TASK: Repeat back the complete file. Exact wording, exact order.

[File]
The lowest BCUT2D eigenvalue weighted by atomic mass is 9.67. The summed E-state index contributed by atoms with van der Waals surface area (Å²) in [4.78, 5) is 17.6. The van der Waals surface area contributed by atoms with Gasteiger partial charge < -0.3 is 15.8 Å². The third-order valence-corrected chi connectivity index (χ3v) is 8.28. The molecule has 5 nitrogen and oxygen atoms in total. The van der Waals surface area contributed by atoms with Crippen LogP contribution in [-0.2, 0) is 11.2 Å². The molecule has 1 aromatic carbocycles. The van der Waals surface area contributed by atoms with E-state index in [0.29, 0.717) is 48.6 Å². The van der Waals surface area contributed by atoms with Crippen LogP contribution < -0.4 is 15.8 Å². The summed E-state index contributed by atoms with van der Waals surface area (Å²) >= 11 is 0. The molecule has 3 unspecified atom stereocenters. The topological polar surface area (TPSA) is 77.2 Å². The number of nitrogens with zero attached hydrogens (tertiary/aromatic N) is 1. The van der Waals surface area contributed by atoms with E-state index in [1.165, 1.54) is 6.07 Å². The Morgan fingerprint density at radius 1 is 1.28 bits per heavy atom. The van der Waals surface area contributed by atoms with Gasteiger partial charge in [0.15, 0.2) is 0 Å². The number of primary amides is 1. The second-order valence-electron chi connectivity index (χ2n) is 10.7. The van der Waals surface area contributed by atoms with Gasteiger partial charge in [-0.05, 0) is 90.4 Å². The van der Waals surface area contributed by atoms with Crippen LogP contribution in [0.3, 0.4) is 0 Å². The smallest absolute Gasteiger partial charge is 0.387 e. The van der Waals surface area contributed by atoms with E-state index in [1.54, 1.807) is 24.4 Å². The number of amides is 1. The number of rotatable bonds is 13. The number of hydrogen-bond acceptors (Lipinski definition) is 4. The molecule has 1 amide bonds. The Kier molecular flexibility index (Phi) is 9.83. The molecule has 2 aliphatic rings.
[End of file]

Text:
The lowest BCUT2D eigenvalue weighted by atomic mass is 9.67. The summed E-state index contributed by atoms with van der Waals surface area (Å²) in [4.78, 5) is 17.6. The van der Waals surface area contributed by atoms with Gasteiger partial charge < -0.3 is 15.8 Å². The third-order valence-corrected chi connectivity index (χ3v) is 8.28. The molecule has 5 nitrogen and oxygen atoms in total. The van der Waals surface area contributed by atoms with Crippen LogP contribution in [-0.2, 0) is 11.2 Å². The molecule has 1 aromatic carbocycles. The van der Waals surface area contributed by atoms with E-state index in [0.29, 0.717) is 48.6 Å². The van der Waals surface area contributed by atoms with Crippen LogP contribution < -0.4 is 15.8 Å². The summed E-state index contributed by atoms with van der Waals surface area (Å²) >= 11 is 0. The molecule has 3 unspecified atom stereocenters. The topological polar surface area (TPSA) is 77.2 Å². The number of nitrogens with zero attached hydrogens (tertiary/aromatic N) is 1. The van der Waals surface area contributed by atoms with E-state index in [1.165, 1.54) is 6.07 Å². The Morgan fingerprint density at radius 1 is 1.28 bits per heavy atom. The van der Waals surface area contributed by atoms with Gasteiger partial charge in [0.15, 0.2) is 0 Å². The number of primary amides is 1. The second-order valence-electron chi connectivity index (χ2n) is 10.7. The van der Waals surface area contributed by atoms with Gasteiger partial charge in [-0.05, 0) is 90.4 Å². The van der Waals surface area contributed by atoms with Crippen LogP contribution in [0.3, 0.4) is 0 Å². The smallest absolute Gasteiger partial charge is 0.387 e. The van der Waals surface area contributed by atoms with E-state index in [1.54, 1.807) is 24.4 Å². The number of amides is 1. The number of rotatable bonds is 13. The number of hydrogen-bond acceptors (Lipinski definition) is 4. The molecule has 1 amide bonds. The Kier molecular flexibility index (Phi) is 9.83. The molecule has 2 aliphatic rings.